Saturday Thoughts In the Library

So I find myself sitting at the UF Health Science Library watching CompTIA A+ videos and other computer and programming tutorials on one side while my girlfriend is over across the way studying for her upcoming MCAT test. Lately I’ve had a desire to learn new skills and do something with computers. It’s weird but I’ve found a deep interest in these topics, and quite frankly with all the meltdown happening in the Roman Church as of late it’s nice to bury myself in something that’s not so ecclesiastical in nature!

In terms of ecclesial affiliation I am Orthodox for the most part, but have never actually been received into any Orthodox Church. For various reasons I decided to take up the Benedictine Office again a few months ago and I haven’t really regretted it. While I love the rich nature of the Old Rite Slavic Office and Services I find that the Benedictine Office is best for a layman like me who actually likes to try and find the time to pray as much of the Office as possible, not to mention the Eastern books do not have very distinct seasons ( at least not in prayerbooks) like the Western Tradition has with, say, the riches of Advent.

These days whether one is Catholic or Orthodox you’ll be hard pressed to find parishes in either church that actually offer a full scale immersion in the liturgical year, and so for those of us who want this as much as possible the Breviary at home supplemented with little extras like cooking seasonal dishes, reading stories and folklore and or lives of saints is indispensable. The Benedictine Office gives a framework for full scale immersion, and like I never tire of saying, it’s lifeblood for some of us, our only real connection to any kind of ecclesial life.

I’m back to doing to the home alone thing. I don’t recommend it to others because it’s hard and many probably look at me as some sort of ecclesial pariah or heretic for doing so, but I must follow my conscience in not being in communion with Pope Francis and the modern episcopate, and I can’t attend an Orthodox Church because I don’t have one near me.

As a thought experiment I’ve often asked myself what if I had, say, Clear Creek Monastery nearby, or some other more Tradition friendly Roman parish? Would I ever have gone the home alone route? Would I ever have come to be agnostic vis a vis the claims of the papacy and Roman Catholicism? I can’t answer that, but I imagine I may have stuck it out, I mean, at least I’d have some semblance of liturgical normalcy mostly in line with the Latin Tradition . Still, the doubts about Rome and its current cultlike ultramontanism would have eventually nagged my conscience enough to probably do what I’m doing, or eventually seek refuge in Orthodoxy.

One thing that has helped me is to take something I learned from my Old Orthodox Prayerbook and pray for priests and bishops daily, but in my case I’m agnostic about just who these bishops and priests are and what ecclesial body they belong to. I often say I want to be in communion with whoever actually holds to the true Faith. At times the only solace I have is that on the calendar there are the saints, and the saints are somehow interceding for us. We are in communion with the communion of saints, and that extends out beyond time and space into eternity. I also take solace in knowing that there are others of whatever ecclesial affiliation that share my doubts and struggles and probably my love of the Divine Office.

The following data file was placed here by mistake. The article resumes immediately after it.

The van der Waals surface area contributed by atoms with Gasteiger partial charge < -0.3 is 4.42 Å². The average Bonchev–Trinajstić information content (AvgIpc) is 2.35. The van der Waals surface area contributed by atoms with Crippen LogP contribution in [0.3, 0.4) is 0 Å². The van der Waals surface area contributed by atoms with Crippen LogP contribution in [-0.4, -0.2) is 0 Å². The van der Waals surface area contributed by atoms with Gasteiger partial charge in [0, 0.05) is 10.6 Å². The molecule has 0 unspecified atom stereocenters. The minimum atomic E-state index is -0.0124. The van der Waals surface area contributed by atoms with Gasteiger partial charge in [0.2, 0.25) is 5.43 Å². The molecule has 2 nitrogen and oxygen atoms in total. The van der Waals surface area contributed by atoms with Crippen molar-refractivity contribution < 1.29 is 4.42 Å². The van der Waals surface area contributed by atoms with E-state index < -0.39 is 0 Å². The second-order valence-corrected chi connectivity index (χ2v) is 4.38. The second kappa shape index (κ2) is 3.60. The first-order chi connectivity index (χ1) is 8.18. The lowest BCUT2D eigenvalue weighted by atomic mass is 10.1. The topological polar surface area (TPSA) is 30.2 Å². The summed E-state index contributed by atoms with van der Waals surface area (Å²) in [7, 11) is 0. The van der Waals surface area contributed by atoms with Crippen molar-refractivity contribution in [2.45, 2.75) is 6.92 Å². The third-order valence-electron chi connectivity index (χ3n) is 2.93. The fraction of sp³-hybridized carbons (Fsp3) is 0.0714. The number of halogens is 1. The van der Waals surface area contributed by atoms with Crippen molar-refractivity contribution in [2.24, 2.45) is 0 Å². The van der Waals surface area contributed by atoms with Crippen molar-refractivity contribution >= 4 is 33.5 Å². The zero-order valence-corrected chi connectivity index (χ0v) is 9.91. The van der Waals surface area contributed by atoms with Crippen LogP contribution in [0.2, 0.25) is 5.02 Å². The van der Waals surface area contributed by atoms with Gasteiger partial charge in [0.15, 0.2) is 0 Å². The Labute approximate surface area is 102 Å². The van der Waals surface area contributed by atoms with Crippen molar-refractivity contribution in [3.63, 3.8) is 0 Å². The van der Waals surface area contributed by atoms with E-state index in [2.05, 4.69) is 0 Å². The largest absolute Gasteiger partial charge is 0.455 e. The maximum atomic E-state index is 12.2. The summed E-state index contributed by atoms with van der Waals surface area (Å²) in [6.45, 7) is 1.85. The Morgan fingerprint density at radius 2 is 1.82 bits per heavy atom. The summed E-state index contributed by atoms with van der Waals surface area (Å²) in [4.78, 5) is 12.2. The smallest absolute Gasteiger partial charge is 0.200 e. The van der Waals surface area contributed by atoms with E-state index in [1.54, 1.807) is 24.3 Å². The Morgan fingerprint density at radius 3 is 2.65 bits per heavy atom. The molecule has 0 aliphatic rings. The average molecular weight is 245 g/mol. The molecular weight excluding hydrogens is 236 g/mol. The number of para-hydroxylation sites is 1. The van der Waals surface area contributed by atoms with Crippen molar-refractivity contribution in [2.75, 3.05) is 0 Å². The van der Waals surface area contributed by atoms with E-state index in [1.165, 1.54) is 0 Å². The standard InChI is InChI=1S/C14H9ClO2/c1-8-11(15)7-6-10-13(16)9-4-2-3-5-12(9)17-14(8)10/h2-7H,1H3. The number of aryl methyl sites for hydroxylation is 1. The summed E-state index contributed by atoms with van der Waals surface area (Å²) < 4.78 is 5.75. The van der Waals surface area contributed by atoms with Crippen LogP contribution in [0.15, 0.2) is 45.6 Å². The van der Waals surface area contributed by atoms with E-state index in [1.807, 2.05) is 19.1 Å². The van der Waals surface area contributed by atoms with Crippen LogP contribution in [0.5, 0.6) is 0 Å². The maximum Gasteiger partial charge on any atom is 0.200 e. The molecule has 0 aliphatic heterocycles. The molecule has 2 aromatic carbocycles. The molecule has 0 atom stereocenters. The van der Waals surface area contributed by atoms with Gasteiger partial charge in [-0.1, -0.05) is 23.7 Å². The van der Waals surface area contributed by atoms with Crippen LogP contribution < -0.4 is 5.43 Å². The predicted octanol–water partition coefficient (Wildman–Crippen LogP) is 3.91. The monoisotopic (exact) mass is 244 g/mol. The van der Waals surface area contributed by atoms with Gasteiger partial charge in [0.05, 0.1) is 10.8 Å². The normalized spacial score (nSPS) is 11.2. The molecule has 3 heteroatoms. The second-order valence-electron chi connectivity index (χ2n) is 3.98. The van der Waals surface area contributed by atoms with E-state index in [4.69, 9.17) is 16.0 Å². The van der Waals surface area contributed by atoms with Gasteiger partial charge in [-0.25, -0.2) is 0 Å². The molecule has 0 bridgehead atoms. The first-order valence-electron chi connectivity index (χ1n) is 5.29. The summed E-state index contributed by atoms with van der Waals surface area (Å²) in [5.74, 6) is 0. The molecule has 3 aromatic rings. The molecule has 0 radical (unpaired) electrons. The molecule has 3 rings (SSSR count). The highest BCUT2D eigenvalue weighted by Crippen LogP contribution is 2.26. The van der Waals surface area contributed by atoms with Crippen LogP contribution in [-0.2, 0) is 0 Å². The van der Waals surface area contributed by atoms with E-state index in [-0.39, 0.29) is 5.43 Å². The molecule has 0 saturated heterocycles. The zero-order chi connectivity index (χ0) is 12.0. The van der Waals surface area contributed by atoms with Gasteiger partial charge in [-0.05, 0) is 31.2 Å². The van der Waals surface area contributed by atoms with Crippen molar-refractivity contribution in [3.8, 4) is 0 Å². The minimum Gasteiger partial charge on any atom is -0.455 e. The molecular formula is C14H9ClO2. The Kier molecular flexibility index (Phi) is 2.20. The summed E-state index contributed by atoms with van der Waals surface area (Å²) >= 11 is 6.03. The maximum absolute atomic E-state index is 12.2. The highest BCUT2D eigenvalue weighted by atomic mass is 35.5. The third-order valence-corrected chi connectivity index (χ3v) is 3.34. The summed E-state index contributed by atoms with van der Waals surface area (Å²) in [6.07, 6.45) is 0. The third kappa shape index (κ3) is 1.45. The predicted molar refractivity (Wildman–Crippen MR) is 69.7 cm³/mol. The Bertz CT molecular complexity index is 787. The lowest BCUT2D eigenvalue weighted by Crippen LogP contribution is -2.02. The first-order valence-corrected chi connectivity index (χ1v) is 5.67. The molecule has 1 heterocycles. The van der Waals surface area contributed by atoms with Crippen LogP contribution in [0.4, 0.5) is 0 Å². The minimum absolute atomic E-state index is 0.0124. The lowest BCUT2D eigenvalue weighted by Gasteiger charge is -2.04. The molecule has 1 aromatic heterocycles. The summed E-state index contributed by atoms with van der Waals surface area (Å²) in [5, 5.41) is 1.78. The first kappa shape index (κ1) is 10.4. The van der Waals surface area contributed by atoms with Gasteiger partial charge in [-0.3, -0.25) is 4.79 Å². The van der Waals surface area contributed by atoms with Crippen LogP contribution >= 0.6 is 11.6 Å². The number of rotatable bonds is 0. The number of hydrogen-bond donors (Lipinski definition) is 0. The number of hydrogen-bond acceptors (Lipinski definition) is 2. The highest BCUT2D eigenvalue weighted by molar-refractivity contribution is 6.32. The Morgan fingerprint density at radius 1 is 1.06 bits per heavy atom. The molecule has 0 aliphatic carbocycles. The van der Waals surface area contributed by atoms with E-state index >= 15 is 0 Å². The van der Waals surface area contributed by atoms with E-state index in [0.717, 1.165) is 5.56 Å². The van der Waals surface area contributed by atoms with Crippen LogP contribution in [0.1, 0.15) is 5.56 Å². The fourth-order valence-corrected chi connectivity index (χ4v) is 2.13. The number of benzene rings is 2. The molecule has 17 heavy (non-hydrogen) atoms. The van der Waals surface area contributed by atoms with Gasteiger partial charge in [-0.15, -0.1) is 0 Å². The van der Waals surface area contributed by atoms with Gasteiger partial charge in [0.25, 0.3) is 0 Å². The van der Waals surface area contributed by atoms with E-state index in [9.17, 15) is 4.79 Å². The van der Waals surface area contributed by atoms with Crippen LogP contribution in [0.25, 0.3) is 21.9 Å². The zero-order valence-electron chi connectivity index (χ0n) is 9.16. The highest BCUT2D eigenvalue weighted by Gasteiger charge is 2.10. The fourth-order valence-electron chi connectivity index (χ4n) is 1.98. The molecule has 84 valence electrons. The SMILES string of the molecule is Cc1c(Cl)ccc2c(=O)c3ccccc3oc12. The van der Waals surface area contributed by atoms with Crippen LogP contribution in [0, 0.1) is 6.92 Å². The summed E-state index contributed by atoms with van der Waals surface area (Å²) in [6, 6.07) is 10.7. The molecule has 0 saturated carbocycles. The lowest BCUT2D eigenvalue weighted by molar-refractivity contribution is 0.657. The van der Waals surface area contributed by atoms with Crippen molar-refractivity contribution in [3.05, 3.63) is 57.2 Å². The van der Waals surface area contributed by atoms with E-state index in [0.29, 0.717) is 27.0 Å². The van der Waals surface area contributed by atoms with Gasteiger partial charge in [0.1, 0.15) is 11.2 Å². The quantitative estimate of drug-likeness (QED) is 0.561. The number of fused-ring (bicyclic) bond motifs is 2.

It is sometimes very difficult to have these struggles and I ask myself why I can’t just believe in a simple way like some, or get lost in tangled and convoluted legalese and nuances the way some trads do, but the truth is I am who I am, and I am neither a simple guy nor a trad in the sense I’m talking about.

The hardest thing for me is feeling mostly alone, and having very few who even understand the struggle at all, especially in the modern world which is largely irreligious. Amongst believers you have those that think the claims of their church are self evident and anyone who thinks otherwise is just blind, dumb or both, and on the other you have those that simply don’t care one way or another. There’s not that many that I’ve ever come across outside a handful of internet characters who understand this.

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2 thoughts on “Saturday Thoughts In the Library

  1. Duarenus says:

    Your experience resonates with my own. I move back and forth between the Antiphonale Monasticum 1934 and various versions of the Horologion, especially in French, with Latin bits from Goar’s Euchologion. While I love my Old Orthodox Prayer Book and once seriously considered purchasing the Old Believer Horologion, I find the stilted and unidiomatic renditions of the HTM Psalter too distracting. I wish Orthodox Prayer Books and Horologia would start using the Coverdale psalter.

    • Thanks for stopping by and commenting, and sorry for the delay in reply. I’ve just not been checking the blog lately, although I’m feeling the urge to write again soon.

      Indeed the HTM psalter is stilted. It’s a pity that most Orthodox books use that. I do have the psalter for prayer which is the Coverdale mixed with the LXX I think. Have you ever tried to use that? They have a pocket edition now.

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